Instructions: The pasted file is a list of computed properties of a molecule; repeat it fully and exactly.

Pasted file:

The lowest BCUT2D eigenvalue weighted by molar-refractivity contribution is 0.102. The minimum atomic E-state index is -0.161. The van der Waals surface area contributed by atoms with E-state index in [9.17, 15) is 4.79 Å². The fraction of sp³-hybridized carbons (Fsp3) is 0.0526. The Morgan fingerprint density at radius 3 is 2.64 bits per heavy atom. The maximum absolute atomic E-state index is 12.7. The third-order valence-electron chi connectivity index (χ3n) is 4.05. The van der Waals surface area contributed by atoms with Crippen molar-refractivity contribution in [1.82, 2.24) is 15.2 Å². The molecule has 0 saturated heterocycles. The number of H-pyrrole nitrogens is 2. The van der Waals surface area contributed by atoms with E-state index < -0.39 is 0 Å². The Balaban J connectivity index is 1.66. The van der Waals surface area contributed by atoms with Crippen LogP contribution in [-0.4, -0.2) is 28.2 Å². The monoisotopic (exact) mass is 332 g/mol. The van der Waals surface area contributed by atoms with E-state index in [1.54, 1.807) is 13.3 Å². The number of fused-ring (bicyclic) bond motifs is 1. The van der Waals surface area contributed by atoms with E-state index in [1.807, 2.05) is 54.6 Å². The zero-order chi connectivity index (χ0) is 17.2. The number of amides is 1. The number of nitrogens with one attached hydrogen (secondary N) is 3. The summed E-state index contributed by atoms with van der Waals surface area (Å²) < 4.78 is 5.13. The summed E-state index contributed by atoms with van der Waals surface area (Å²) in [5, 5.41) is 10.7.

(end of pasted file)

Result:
The lowest BCUT2D eigenvalue weighted by molar-refractivity contribution is 0.102. The minimum atomic E-state index is -0.161. The van der Waals surface area contributed by atoms with E-state index in [9.17, 15) is 4.79 Å². The fraction of sp³-hybridized carbons (Fsp3) is 0.0526. The Morgan fingerprint density at radius 3 is 2.64 bits per heavy atom. The maximum absolute atomic E-state index is 12.7. The third-order valence-electron chi connectivity index (χ3n) is 4.05. The van der Waals surface area contributed by atoms with Crippen molar-refractivity contribution in [1.82, 2.24) is 15.2 Å². The molecule has 0 saturated heterocycles. The number of H-pyrrole nitrogens is 2. The van der Waals surface area contributed by atoms with E-state index < -0.39 is 0 Å². The Balaban J connectivity index is 1.66. The van der Waals surface area contributed by atoms with Crippen LogP contribution in [-0.4, -0.2) is 28.2 Å². The monoisotopic (exact) mass is 332 g/mol. The van der Waals surface area contributed by atoms with E-state index in [1.54, 1.807) is 13.3 Å². The number of fused-ring (bicyclic) bond motifs is 1. The van der Waals surface area contributed by atoms with E-state index in [1.807, 2.05) is 54.6 Å². The zero-order chi connectivity index (χ0) is 17.2. The number of amides is 1. The number of nitrogens with one attached hydrogen (secondary N) is 3. The summed E-state index contributed by atoms with van der Waals surface area (Å²) < 4.78 is 5.13. The summed E-state index contributed by atoms with van der Waals surface area (Å²) in [5, 5.41) is 10.7.